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I have multiple html elements. They use very similar css styles. Only difference is border style (one element has all but left border, another all but right etc).

So far, i used to create several different styles which have only one line of code different. That seriously bloated my css file. Is there any better solution to my problem? Is there any kind of inheritance that i could use?

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5 Answers

up vote 5 down vote accepted

There is many ways to achieve that.

  1. Use multiple selectors:

    selector #1, selector #2, selector #3 {
        /* common styles */
    }
    selector #1 { border-left: none; }
    selector #2 { border-right: none; }
    selector #3 { border-top: none; }
    
  2. Depending on document structure you can try something like this:

    <ul>
       <li>Element #1</li>
       <li>Element #2</li>
       <li>Element #3</li>
    </ul>
    
    
    ul li {
        /* common styles */
    }
    ul li:first-child { border-left: none; }
    ul li:last-child { border-right: none; }
    
  3. Use multiple classes:

    <ul>
       <li class="border no-left">Element #1</li>
       <li class="border">Element #2</li>
       <li class="border no-right">Element #3</li>
    </ul>
    
    
    .border {
        /* common styles */
    }
    .border.no-left { border-left: none; }
    .border.no-right { border-right: none; }
    
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Nice one, thank you! But what when i have something like this: input[type=button]:hover similar to something like this: input[type=button] ??? –  johan Jan 3 '11 at 3:13
    
@johan That's the first case in the answer above: use commas to separate multiple, arbitrarily-complex selectors and assign them to the same style. Note that I believe that this is only appropriate when there is a semantic relationship between the selected elements. (Or if you are desperate to save a few bytes.) –  Phrogz Jan 3 '11 at 3:32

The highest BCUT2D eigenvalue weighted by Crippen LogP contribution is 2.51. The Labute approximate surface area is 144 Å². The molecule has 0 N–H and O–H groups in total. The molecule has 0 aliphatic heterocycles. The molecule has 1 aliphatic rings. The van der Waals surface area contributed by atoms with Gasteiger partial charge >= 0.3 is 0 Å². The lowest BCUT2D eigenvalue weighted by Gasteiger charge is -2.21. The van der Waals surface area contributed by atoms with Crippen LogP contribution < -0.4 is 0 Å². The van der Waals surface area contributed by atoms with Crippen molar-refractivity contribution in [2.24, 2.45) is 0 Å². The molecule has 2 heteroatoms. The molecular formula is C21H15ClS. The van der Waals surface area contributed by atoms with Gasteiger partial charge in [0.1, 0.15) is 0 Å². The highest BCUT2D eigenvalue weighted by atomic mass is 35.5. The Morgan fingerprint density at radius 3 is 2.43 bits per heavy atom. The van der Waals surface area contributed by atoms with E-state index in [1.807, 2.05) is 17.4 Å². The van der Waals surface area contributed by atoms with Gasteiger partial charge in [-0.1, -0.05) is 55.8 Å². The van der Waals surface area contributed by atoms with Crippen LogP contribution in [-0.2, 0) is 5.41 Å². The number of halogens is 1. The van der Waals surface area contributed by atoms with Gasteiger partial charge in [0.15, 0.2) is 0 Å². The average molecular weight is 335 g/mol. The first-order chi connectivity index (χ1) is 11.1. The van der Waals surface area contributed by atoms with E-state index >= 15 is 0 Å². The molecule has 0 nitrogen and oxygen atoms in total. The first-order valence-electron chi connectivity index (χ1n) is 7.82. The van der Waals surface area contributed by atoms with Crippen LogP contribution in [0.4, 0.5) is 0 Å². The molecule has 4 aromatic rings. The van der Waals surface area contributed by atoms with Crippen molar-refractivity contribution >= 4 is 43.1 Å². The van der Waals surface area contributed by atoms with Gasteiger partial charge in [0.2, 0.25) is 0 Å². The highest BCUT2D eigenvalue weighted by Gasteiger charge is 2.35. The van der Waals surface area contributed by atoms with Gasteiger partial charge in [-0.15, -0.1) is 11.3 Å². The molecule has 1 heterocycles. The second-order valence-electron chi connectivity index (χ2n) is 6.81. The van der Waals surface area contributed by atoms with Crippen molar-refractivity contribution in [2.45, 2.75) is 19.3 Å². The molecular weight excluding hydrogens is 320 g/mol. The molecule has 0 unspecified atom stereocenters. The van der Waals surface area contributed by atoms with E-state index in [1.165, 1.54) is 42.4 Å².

:hover pseudoclass can be interpreted as " extra styles for indicated element", so input[type=button] { common-styles } input[type=button]:hover { specific-styles } –  Crozin Jan 3 '11 at 8:25
    
-1 there are errors in the code, also if someone is asking this question, best to not introduce pseudo-elements to a noob :\ Also, I've seen inconsistent results with double-class CSS .x.y –  Kirk Strobeck Jan 5 '11 at 21:43
    
What errors? I didn't tested that code, but at a glance I can't find any. "pseudo-elements"... you mean "xxx:xxx-child"? What's wrong about them? .x.y selector is well supported. Only old and dead IE6 had some troubles in some specific cases with that. –  Crozin Jan 6 '11 at 12:32
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Just came across this. Appreciate it was a while back, so suspect that is why it was not mentioned before, but I think the best solution now would be to use SASS to define your CSS. You were def on the right lines in wanting inheritance, and SASS will allow that. Here is a link to find out more about SASS.

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In this particular scenario - where you have elements with different border styles - you can use the :first-child pseudo-class.

Live demo: http://jsfiddle.net/7WJe9/1/

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CSS

.border {
    border: solid #555 2px;
    width: 100px;
    height: 100px;
    }
    .border.left {
        border-width: 0 2px 0 0;
        }
    .border.right {
        border-width: 0 0 0 2px;
        }

HTML

<div class="border left"></div>
<div class="border"></div>
<div class="border right"></div>
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You can declare an element with several classes

<div class="general-class left-border-class"></div>
<div class="general-class top-border-class"></div>
...
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